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Investigators closing in on source of Chipotle E. coli outbreak

Health officials may be close to finding the source of an E. coli outbreak in the Pacific Northwest that's been linked to Chipotle restaurants.

As of Wednesday, 41 cases of the illness have been reported -- 12 in the Portland, Oregon, area and 29 in Washington state. The outbreak has sent a dozen people to the hospital and closed 43 Chipotle restaurants in the two states.

Scientists said Tuesday that they had identified the specific microorganism responsible, believed to be found on fresh produce such as lettuce, tomatoes, cilantro or onions, or possibly even spices. The Mexican-style fast food chain has fostered a reputation for fresh, locally-sourced ingredients.

The chain voluntarily closed the locations in the two states affected after health officials alerted the company to a growing number of E. coli cases involving people who shared one common experience: a meal at Chipotle during the last two weeks.

E. coli is the name of a type of bacteria that lives in human intestines and in the intestines of animals. Most types of E. coli are harmless, but some can make you sick, according to the U.S. Department of Health and Human Services.

Dr. Scott Lindquist, Washington's state epidemiologist, said the specific microorganism responsible for the current outbreak is Shiga toxin-producing E. coli O26.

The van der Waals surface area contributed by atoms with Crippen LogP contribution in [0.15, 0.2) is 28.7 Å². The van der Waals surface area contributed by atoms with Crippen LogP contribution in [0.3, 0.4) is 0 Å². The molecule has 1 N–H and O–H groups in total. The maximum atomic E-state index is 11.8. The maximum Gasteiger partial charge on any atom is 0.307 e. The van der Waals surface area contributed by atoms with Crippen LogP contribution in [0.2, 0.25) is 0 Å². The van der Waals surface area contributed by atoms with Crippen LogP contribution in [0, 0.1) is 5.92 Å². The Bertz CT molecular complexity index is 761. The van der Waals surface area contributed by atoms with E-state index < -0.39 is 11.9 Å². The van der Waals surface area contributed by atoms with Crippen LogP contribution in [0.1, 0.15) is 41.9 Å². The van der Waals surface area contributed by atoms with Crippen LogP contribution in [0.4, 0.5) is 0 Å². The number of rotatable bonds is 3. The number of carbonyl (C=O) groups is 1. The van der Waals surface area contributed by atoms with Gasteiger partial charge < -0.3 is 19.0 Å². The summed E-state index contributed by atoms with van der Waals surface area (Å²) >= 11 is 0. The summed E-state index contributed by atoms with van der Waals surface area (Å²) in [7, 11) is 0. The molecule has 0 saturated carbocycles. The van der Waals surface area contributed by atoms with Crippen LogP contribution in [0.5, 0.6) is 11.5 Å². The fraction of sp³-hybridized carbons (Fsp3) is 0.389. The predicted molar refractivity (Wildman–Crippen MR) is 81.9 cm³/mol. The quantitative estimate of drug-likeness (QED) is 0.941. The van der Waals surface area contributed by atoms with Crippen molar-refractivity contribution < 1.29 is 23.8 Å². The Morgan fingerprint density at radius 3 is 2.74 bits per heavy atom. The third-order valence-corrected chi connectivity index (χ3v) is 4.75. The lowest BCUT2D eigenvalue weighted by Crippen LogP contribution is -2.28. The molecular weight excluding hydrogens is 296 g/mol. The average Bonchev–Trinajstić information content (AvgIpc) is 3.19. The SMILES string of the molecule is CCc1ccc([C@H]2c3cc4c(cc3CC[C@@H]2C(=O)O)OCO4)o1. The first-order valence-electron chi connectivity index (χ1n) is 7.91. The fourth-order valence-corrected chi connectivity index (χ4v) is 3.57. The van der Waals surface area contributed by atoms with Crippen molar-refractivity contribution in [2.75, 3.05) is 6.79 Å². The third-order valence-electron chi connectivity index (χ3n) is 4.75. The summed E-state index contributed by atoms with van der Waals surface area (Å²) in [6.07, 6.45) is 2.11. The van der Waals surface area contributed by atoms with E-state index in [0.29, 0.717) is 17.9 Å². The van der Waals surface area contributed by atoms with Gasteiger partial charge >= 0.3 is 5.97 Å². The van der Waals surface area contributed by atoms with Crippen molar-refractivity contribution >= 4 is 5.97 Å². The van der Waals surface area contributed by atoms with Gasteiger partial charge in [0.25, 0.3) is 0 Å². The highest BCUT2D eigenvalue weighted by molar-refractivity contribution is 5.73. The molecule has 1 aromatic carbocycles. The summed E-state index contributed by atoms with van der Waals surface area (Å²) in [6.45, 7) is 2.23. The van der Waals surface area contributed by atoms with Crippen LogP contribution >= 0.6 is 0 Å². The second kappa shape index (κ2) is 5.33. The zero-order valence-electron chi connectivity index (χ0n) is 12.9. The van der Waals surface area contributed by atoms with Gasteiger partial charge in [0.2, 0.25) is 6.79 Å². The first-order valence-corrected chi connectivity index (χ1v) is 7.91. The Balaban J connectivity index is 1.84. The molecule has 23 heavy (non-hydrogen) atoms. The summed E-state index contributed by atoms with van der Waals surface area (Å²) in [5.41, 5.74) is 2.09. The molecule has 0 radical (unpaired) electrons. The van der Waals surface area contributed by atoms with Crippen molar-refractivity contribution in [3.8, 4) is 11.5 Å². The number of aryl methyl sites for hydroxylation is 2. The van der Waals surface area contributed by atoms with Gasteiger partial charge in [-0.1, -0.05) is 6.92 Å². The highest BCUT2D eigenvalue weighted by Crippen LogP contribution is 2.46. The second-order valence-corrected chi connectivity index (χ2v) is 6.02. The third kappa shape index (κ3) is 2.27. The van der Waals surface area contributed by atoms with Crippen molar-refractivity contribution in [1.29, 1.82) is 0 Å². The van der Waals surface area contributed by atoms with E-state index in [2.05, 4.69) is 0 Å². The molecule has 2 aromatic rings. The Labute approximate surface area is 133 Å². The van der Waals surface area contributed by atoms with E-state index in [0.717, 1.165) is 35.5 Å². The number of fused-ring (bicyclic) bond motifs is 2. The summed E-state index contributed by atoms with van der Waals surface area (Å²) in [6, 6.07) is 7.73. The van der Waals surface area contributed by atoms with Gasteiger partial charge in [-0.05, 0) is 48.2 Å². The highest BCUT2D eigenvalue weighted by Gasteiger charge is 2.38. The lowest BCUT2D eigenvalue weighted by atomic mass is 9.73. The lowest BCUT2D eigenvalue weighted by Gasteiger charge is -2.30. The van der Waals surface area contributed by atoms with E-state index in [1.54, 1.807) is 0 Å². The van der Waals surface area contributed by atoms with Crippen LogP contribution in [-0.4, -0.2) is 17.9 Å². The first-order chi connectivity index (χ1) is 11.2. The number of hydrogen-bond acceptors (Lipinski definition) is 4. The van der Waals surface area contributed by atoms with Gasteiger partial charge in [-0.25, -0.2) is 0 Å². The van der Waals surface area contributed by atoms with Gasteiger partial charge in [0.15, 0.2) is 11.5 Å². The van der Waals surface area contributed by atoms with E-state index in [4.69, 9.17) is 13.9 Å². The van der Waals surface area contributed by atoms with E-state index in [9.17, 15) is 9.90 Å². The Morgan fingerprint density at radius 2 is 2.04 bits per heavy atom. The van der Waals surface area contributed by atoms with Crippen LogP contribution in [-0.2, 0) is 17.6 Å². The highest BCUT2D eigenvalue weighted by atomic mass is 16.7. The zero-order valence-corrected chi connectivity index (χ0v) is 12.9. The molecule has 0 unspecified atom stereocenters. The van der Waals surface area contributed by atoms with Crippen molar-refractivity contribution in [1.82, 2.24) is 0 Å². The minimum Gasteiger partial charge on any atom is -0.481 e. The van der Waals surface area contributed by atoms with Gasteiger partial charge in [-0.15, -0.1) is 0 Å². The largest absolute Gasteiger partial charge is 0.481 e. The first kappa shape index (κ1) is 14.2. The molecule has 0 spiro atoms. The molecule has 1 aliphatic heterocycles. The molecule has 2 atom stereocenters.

Now officials are doing more tests on samples of human waste and on any E. coli found in food samples, looking for exact DNA matches. That, in turn, should indicate which ingredient carried it into the meals of diners, Lindquist said.

Lindquist said they may know by Wednesday which produce, if any, tests positive for the same bacteria.

Authorities have already asked Chipotle to turn over information about its food suppliers.

"We're really relying on working closely with Chipotle," said Dr. Katrina Hedberg, Oregon's state epidemiologist.

Chipotle Mexican Grill Chairman Steve Ells said in a statement Tuesday that the company immediately closed numerous locations "out of an abundance of caution, even though only eight restaurants have drawn concern."

The company also said it is doing its own tests in restaurants and distribution centers. It is fully sanitizing the restaurants, replacing all of the food, and testing batches of ingredients in its supply chain, the statement said.

The outbreak is not the first that Chipotle has had to contend with in recent months. Last July, five people became sick with another strain of E. coli after eating at a Seattle area Chipotle. Then in August, 64 cases of salmonella illness were linked to tainted tomatoes served up at two Chipotle locations in Minnesota. That same month, 80 customers and 18 employees of a Chipotle in southern California became ill, and some tested positive for norovirus.